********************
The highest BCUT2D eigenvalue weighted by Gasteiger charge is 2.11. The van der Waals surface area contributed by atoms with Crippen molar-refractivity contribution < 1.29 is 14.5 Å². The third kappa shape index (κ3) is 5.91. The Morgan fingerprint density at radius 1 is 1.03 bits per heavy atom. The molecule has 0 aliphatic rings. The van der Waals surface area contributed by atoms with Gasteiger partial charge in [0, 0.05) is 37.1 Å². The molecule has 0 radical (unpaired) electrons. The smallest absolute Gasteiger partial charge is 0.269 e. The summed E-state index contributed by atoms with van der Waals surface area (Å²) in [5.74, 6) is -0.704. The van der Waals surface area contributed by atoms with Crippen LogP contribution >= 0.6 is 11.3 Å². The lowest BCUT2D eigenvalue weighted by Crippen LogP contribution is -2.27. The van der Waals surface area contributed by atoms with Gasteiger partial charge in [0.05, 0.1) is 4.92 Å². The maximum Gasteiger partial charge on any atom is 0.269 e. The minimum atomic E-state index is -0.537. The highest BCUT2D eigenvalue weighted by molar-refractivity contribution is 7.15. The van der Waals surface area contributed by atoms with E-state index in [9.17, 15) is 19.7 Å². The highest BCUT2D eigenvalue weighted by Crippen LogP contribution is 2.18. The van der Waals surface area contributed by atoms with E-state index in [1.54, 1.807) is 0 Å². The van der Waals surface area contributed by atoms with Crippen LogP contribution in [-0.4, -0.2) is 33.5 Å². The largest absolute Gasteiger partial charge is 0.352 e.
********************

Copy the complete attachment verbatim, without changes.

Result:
The highest BCUT2D eigenvalue weighted by Gasteiger charge is 2.11. The van der Waals surface area contributed by atoms with Crippen molar-refractivity contribution < 1.29 is 14.5 Å². The third kappa shape index (κ3) is 5.91. The Morgan fingerprint density at radius 1 is 1.03 bits per heavy atom. The molecule has 0 aliphatic rings. The van der Waals surface area contributed by atoms with Gasteiger partial charge in [0, 0.05) is 37.1 Å². The molecule has 0 radical (unpaired) electrons. The smallest absolute Gasteiger partial charge is 0.269 e. The summed E-state index contributed by atoms with van der Waals surface area (Å²) in [5.74, 6) is -0.704. The van der Waals surface area contributed by atoms with Crippen LogP contribution >= 0.6 is 11.3 Å². The lowest BCUT2D eigenvalue weighted by Crippen LogP contribution is -2.27. The van der Waals surface area contributed by atoms with Gasteiger partial charge in [0.05, 0.1) is 4.92 Å². The maximum Gasteiger partial charge on any atom is 0.269 e. The minimum atomic E-state index is -0.537. The highest BCUT2D eigenvalue weighted by molar-refractivity contribution is 7.15. The van der Waals surface area contributed by atoms with E-state index in [9.17, 15) is 19.7 Å². The highest BCUT2D eigenvalue weighted by Crippen LogP contribution is 2.18. The van der Waals surface area contributed by atoms with E-state index in [1.54, 1.807) is 0 Å². The van der Waals surface area contributed by atoms with Crippen LogP contribution in [-0.4, -0.2) is 33.5 Å². The largest absolute Gasteiger partial charge is 0.352 e.